毎週、週末、母は、けんじくんに、たねをまかせます。

< Previous | Next >

Anatoli

Senior Member
Native: русский (Russian), home country: English
Hi,

Please translate the highlighted part into English :)

毎週、週末、母は、けんじくんに、たねをまかせます


Thanks in advance

EDIT:

Does it mean "makes to sow the seeds"?
 
  • Anatoli

    Senior Member
    Native: русский (Russian), home country: English
    Thanks guys but I have no problems with Japanese conjugation but some forms can be homophones to others, especially if they are written phonetically.

    撒く -> 撒かせる (causative of maku) can be easily confused with 委せる or 任せる, all pronounced as" makaseru".
     

    Aoyama

    Senior Member
    français Clodoaldien
    It means "to make someone sow (the) seeds."
    some forms can be homophones to others, especially if they are written phonetically.

    撒く -> 撒かせる (causative of maku) can be easily confused with 委せる or 任せる, all pronounced as" makaseru".
    That is very true and that is why this phrase is a little "vicious", not because this mother is asking her son, every end of each week, to sow seeds (though that could be seen a bit like being vicious or ijiwarui nowadays) but because writing まかせます in kana is an uncalled for difficulty. Writing it with kanji 撒かせる from the start would have helped.
    Now , this being said, one may also questioned the usefulness of knowing 撒かせる ... At that level of learning .
    And, to finish, I would also rather write :毎週の週末、母は、けんじくんに、たねを撒かせる (Kenji and kun could also be written in kanjis).
     

    _forumuser_

    Senior Member
    Italian
    That is very true and that is why this phrase is a little "vicious", not because this mother is asking her son, every end of each week, to sow seeds (though that could be seen a bit like being vicious or ijiwarui nowadays) but because writing まかせます in kana is an uncalled for difficulty. Writing it with kanji 撒かせる from the start would have helped.
    Now , this being said, one may also questioned the usefulness of knowing 撒かせる ... At that level of learning .
    And, to finish, I would also rather write :毎週の週末、母は、けんじくんに、たねを撒かせる (Kenji and kun could also be written in kanjis).
    Absolutely. For us learners kanji are so often a curse we tend to forget what a blessing they also are! :)
     

    Anatoli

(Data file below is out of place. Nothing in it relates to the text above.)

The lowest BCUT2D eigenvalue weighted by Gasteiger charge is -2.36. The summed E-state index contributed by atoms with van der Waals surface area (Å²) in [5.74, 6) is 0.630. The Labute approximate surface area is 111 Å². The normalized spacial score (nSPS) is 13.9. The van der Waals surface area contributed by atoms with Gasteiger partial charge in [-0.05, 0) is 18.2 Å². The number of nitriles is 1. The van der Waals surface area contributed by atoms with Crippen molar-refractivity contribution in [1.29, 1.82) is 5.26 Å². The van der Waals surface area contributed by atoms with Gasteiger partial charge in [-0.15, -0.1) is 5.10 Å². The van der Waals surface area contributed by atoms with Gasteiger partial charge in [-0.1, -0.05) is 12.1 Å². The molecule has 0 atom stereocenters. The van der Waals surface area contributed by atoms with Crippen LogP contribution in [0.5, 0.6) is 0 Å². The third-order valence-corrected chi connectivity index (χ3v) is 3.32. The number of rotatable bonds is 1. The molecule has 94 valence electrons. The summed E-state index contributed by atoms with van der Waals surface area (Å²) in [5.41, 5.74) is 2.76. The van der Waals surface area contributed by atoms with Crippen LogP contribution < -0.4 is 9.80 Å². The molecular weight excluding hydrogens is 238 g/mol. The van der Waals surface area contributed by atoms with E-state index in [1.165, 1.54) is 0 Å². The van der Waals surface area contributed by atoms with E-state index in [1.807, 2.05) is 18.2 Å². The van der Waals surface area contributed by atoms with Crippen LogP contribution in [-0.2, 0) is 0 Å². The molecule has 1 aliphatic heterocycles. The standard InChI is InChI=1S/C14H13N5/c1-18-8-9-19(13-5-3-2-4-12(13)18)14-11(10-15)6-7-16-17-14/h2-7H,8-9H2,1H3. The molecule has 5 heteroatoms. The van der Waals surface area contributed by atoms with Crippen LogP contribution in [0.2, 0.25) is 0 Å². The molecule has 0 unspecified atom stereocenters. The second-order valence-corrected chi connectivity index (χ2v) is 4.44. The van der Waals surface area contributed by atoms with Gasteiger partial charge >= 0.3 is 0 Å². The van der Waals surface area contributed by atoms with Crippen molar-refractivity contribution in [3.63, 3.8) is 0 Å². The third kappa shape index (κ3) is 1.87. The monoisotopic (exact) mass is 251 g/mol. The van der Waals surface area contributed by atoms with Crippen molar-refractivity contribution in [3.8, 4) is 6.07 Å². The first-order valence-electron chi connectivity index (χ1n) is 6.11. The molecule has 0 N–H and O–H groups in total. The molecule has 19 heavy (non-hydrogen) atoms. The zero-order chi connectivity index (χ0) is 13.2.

Senior Member
    Native: русский (Russian), home country: English
    Absolutely. For us learners kanji are so often a curse we tend to forget what a blessing they also are! :)
    That's right. I do get confused with simple words like aru, au -> atta, since they have multiple meanings and were written using different kanji but these days they are often written in kana.
     

    Flaminius

    coclea mod
    日本語 / japāniski / יפנית
    In kanji representation, "to sow seeds" is 種を播く or 蒔く (maku). 撒く is used in context of scattering something.
     

    Anatoli

    Senior Member
    Native: русский (Russian), home country: English
    In kanji representation, "to sow seeds" is 種を播く or 蒔く (maku). 撒く is used in context of scattering something.
    Thanks, Flaminius. So, EDICT dictionary is wrong?

    All 3 have identical entries:

    播く【まく】 (v5k,vt) to scatter; to sprinkle; to sow (seeds).
    蒔く【まく】 (v5k,vt) to scatter; to sprinkle; to sow (seeds); (P).
    撒く【まく】 (v5k,vt) to scatter; to sprinkle; to sow (seeds); (P).
     

    Flaminius

    coclea mod
    日本語 / japāniski / יפנית
    I would say,

    播く【まく】 to sow (seeds).
    蒔く【まく】
    to sow (seeds); to sprinkle (pulverised metal).
    撒く【まく】 to scatter; to sprinkle;

    The third one, , is the most general kanji, so theoretically one can use this for sowing seeds. Google seems to be pointing that 種を撒く is indeed an accepted usage. Perhaps the sole criterion of my not using it is aesthetics.

    However, using a kanji with specific usage for a general sentence is far more unacceptable than using a general kanji for a specific sentence.

    水を播く is far less acceptable than 種を撒く.
     
    < Previous | Next >
    Top